Congress to Consider Fish Farming Legislation – Cantwell Highlights Need for Safety, Citing 2017 Salmon Spill in Puget Sound
In 2017, an underwater salmon pen off Cypress Island broke, spilling roughly 263,000 non-native Atlantic salmon into Puget Sound; Cantwell: “Poorly-managed and under-regulated offshore aquaculture poses a direct threat to our marine ecosystems and domestic fisheries”
WASHINGTON, D.C. – As the Senate Committee on Commerce, Science, and Transportation prepares to consider legislation to encourage more aquaculture fish farming in American waters, U.S. Senator Maria Cantwell (D-WA), the Ranking Member of the committee, raised concerns about the risks of offshore finfish farming in a hearing this morning. In her remarks, Cantwell highlighted the 2017 spill of nearly 263,000 non-native Atlantic salmon into Puget Sound. Jeremiah Julius, the Chairman of the Lummi Nation, testified at the hearing at Cantwell’s invitation about the spill’s impact on Tribal treaty rights, the health of wild salmon, and the Salish Sea ecosystem.
“The fish farm failure compromised the economic livelihoods of many people. And yet there was no plan in place for how to respond to that spill,” Cantwell said. “Recognizing that their sacred and protected resources were at risk, the Lummi Nation and their Tribal partners sprang into action to catch the escaped fish.”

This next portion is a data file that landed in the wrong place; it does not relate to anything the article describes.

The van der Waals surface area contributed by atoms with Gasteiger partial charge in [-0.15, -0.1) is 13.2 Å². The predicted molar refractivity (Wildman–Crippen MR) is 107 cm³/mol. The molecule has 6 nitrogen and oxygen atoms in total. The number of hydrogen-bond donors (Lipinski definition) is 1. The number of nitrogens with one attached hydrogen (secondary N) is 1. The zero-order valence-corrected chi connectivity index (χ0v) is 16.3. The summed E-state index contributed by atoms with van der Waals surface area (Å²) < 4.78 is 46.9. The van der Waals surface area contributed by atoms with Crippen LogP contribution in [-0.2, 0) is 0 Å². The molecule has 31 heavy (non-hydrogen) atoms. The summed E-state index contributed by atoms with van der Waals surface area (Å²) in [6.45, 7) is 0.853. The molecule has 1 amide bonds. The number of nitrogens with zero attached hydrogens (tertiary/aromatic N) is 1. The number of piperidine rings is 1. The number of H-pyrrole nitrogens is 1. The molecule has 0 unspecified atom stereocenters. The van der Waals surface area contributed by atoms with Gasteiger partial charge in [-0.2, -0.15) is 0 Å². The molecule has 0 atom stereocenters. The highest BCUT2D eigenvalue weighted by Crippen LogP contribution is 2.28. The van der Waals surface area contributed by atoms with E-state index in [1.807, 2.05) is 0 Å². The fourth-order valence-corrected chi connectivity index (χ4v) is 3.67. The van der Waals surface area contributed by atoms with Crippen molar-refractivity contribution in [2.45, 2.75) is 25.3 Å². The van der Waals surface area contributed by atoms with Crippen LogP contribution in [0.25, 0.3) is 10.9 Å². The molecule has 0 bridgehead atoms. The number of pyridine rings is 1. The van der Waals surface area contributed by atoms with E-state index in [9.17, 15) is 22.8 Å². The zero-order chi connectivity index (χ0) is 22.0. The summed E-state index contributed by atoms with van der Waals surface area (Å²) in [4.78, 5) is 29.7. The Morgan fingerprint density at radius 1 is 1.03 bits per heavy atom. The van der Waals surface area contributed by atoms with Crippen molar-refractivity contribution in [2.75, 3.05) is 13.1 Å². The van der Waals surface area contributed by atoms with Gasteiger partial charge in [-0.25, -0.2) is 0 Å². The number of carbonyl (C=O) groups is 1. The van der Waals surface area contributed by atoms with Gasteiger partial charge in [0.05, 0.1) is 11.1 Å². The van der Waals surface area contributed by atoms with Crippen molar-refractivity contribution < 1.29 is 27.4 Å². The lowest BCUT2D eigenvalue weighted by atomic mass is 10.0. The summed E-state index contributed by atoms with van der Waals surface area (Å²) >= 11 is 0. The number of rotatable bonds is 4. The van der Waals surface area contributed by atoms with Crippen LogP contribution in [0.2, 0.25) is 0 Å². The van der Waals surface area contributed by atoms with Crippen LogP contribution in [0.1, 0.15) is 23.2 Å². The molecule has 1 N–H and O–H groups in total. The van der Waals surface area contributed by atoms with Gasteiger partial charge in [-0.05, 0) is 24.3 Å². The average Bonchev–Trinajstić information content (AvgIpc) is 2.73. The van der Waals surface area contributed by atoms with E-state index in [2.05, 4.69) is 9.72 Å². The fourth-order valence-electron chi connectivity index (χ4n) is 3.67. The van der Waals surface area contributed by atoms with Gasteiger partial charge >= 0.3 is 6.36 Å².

In highlighting the risks that fish farming can pose to maritime ecosystems, Cantwell referenced a more recent spill in Canada and talked about NOAA’s lack of action: “We’ve heard very little in response from NOAA about how to deal with these spills, or the fact that I believe they didn’t take the spill in Washington seriously enough… Let me be clear: poorly-managed and under-regulated offshore aquaculture poses a direct threat to our marine ecosystems and domestic fisheries.”
While Cantwell used the hearing to point out the risks of poorly regulated finfish aquaculture, science-based shellfish aquaculture plays an important role in the maritime economy of the Pacific Northwest. Washington state’s $270 million shellfish industry supports more than 3,000 jobs in the state’s coastal communities; shellfish farming is the largest employer in Pacific County and the second largest employer in Mason County.
In his testimony, Chairman Julius spoke about the importance of aquaculture when properly managed.
“While aquaculture presents many threats, it has also been essential to keeping the fishing traditions of the Lummi people alive. Due to habitat destruction, previous management practices by state and local governments, climate change, and many other reasons, the fish populations in the Salish Sea have been decimated and are a fraction of their historic levels. In order to maintain even the most meager of fisheries my people have relied on finfish and shellfish hatcheries to maintain our way of life and provide for our families,” Julius said.
Throughout her time in the Senate, Cantwell has been a leading advocate of fisheries communities and sustainable fisheries management. Senator Cantwell helped secure funding for Washington communities with fisheries disasters and advocated for changes to the process to ensure Washington state fishermen are covered. Cantwell has also led the fight to protect Alaska’s Bristol Bay, one of the largest salmon fisheries in the world.
Video from Chairman Julius’s statement is available HERE.
Next Article Previous Article